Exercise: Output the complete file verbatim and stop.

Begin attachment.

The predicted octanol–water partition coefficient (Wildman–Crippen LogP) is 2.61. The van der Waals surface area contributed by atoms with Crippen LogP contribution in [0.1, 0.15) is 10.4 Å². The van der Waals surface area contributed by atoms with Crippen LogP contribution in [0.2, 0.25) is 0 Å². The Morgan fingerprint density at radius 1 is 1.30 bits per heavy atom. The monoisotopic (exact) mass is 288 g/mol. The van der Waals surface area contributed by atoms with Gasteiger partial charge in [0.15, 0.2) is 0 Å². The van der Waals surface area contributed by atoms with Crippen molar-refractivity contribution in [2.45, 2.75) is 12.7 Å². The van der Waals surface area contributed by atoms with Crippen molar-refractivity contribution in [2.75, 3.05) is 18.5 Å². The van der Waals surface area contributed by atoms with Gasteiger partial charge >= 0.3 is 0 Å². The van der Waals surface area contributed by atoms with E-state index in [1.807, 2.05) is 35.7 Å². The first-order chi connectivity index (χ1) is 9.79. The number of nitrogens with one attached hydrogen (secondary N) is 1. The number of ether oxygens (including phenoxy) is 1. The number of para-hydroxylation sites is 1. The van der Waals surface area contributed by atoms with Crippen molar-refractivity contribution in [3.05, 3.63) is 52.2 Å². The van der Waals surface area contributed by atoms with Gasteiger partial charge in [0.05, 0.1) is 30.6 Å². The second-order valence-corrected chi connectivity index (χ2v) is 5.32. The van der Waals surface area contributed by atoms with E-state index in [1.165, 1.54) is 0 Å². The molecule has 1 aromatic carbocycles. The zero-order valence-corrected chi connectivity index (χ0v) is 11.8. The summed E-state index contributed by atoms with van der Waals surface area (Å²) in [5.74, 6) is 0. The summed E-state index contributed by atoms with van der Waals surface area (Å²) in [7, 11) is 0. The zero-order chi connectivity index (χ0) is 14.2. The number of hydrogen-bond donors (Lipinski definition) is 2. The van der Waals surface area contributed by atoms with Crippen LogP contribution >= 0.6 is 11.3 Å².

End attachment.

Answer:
The predicted octanol–water partition coefficient (Wildman–Crippen LogP) is 2.61. The van der Waals surface area contributed by atoms with Crippen LogP contribution in [0.1, 0.15) is 10.4 Å². The van der Waals surface area contributed by atoms with Crippen LogP contribution in [0.2, 0.25) is 0 Å². The Morgan fingerprint density at radius 1 is 1.30 bits per heavy atom. The monoisotopic (exact) mass is 288 g/mol. The van der Waals surface area contributed by atoms with Gasteiger partial charge in [0.15, 0.2) is 0 Å². The van der Waals surface area contributed by atoms with Crippen molar-refractivity contribution in [2.45, 2.75) is 12.7 Å². The van der Waals surface area contributed by atoms with Crippen molar-refractivity contribution in [2.75, 3.05) is 18.5 Å². The van der Waals surface area contributed by atoms with Gasteiger partial charge >= 0.3 is 0 Å². The van der Waals surface area contributed by atoms with E-state index in [1.807, 2.05) is 35.7 Å². The first-order chi connectivity index (χ1) is 9.79. The number of nitrogens with one attached hydrogen (secondary N) is 1. The number of ether oxygens (including phenoxy) is 1. The number of para-hydroxylation sites is 1. The van der Waals surface area contributed by atoms with Crippen molar-refractivity contribution in [3.05, 3.63) is 52.2 Å². The van der Waals surface area contributed by atoms with Gasteiger partial charge in [0.05, 0.1) is 30.6 Å². The second-order valence-corrected chi connectivity index (χ2v) is 5.32. The van der Waals surface area contributed by atoms with E-state index in [1.165, 1.54) is 0 Å². The molecule has 1 aromatic carbocycles. The zero-order valence-corrected chi connectivity index (χ0v) is 11.8. The summed E-state index contributed by atoms with van der Waals surface area (Å²) in [5.74, 6) is 0. The summed E-state index contributed by atoms with van der Waals surface area (Å²) in [7, 11) is 0. The zero-order chi connectivity index (χ0) is 14.2. The number of hydrogen-bond donors (Lipinski definition) is 2. The van der Waals surface area contributed by atoms with Crippen LogP contribution >= 0.6 is 11.3 Å².